Moving the logic for encapsulating network traffic into the data link onto special purpose VLSI ASICs on network adapters frees a node's CPU to do other work. Perhaps the best argument against this process is that of cost savings. But as the price per transistor goes down there will be less and less reason to run this software on the host CPU, and in fact network cards may move up the OSI model to include Network and perhaps eventually Transport logic and beyond.
Kurose (2004) describes this relationship as 'an adapter is a semi-autonomous unit. For example, an adapter can receive a frame, determine if a frame is in error and discard the frame without notifying its “parent” node'. So really, we can define any degree of autonomy suitable to our applications' needs and our hosts' capabilities. Whether and how this represents an advantage depends very much on the available host CPU overhead and what one is trying to achieve by involving the CPU. Many of today's NICs have quite sophisticated processing units of their own, so the odds of a general purpose CPU being able to process frames as quickly are low. However, if logic has to be applied to network traffic then doing that in the central processing unit may represent an advantage over the traffic having to traverse the bus, both inbound to the CPU and outbound back to the NIC and 'wire'. One historic reason to process network traffic with a general purpose CPU is multiprotocol routing (PSINet, 2000). Many commodity computers can be and have been applied to this task, and because some of the evaluations that must be applied to the traffic go all the way down to layer two (Novell 802.3 vs. Ethernet II framing for example) the node could just as well do it itself leveraging simple NICs on the fastest bus available. Many old Ciscos used the same commodity Motorola 68xxx CPUs as the Apples and Sun 3's of their day, rather blurring the line between a special purpose ASIC and a general purpose running specialized software. While there are certainly benefits of cost and flexibility if one is using a node to process lower layers of the OSI stack, this is unlikely to be a high-performance configuration. However this 'routing vs. switching' dilemma (Duffy, 2007) may be becoming less onerous outside of the network core, where performance truly does remain critical, as CPUs get more powerful and less expensive. An interesting corollary to these developments are those of other special purpose VLSIs like the GPU. It seems as if no matter how specialized an IC's design apparently becomes it may still lend itself to other applications (Gharaibeh et al, 2010). So to me, the resolution of this specific issue, whether a CPU should be involved in network tasks that might 'normally' be handled by a NIC, seems very much determined by factors of price and rationale.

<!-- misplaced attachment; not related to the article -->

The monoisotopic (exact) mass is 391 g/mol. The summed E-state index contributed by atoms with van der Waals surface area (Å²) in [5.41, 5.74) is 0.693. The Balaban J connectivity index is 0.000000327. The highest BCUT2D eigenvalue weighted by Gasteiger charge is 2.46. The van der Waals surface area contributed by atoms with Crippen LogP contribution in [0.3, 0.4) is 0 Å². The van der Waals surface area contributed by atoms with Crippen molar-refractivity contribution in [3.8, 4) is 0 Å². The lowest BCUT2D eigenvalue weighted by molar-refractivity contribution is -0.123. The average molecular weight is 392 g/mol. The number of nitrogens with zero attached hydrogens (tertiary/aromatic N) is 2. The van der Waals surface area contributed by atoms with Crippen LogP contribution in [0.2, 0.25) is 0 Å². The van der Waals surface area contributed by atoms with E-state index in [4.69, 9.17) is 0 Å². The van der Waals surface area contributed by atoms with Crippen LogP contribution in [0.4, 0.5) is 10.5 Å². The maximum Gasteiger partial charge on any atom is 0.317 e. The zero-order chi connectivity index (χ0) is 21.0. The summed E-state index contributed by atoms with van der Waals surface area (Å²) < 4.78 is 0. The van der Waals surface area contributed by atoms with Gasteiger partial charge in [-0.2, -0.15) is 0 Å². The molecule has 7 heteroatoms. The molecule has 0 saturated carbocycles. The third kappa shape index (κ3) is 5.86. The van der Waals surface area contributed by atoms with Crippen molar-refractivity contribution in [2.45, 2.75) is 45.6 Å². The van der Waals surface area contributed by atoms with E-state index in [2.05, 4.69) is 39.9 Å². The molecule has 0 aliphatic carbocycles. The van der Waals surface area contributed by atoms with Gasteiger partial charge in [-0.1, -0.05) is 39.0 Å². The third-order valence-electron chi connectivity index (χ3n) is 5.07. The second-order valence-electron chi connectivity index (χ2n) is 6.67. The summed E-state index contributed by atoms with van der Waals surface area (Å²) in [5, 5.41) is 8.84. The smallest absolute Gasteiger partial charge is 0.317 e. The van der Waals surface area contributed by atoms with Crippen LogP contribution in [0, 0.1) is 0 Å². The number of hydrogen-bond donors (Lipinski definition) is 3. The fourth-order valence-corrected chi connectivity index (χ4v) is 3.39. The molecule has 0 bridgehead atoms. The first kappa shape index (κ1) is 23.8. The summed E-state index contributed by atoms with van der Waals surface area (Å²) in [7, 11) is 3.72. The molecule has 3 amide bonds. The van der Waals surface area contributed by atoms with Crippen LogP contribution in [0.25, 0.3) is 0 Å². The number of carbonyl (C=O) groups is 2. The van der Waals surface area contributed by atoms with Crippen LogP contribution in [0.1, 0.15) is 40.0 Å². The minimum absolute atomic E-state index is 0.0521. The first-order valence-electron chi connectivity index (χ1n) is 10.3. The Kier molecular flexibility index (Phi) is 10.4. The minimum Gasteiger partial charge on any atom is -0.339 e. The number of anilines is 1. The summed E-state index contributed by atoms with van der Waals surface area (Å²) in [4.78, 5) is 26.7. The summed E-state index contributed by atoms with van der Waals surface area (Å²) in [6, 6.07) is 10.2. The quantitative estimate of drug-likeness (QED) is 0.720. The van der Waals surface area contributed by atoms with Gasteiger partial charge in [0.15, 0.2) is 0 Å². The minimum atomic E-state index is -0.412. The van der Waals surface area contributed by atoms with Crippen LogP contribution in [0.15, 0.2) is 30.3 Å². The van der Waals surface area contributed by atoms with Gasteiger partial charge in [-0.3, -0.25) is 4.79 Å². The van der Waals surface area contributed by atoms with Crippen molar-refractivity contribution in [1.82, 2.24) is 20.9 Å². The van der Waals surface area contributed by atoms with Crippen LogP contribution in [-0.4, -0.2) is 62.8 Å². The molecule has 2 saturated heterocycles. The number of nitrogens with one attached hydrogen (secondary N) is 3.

Duffy, J. (2007) Routing vs. Switching [Online]. Available from: http://www.networkworld.com/news/2007/102607-arguments-routing-switching.html?nwwpkg=50arguments (Accessed: 7 November, 2010)
Gharaibeh, A., Al-Kiswany, S., Ripeanu, M. (2010) CrystalGPU: Transparent and Efficient Utilization of GPU Power [Online]. Available from: http://arxiv.org/ftp/arxiv/papers/1005/1005.1695.pdf (Accessed: 7 November, 2010)
Kurose, J.F. & Ross, K.W. (2004) Computer Networking A Top-Down Approach Featuring the Internet 4th Ed. Pearson Educational Publishing, Inc.
PSINet (2000) Certified Software: Novell Multiprotocol Router [Online]. Available from: http://www.support.psi.com/support/common/sw/mpr/index.html (Accessed: 7 November, 2010)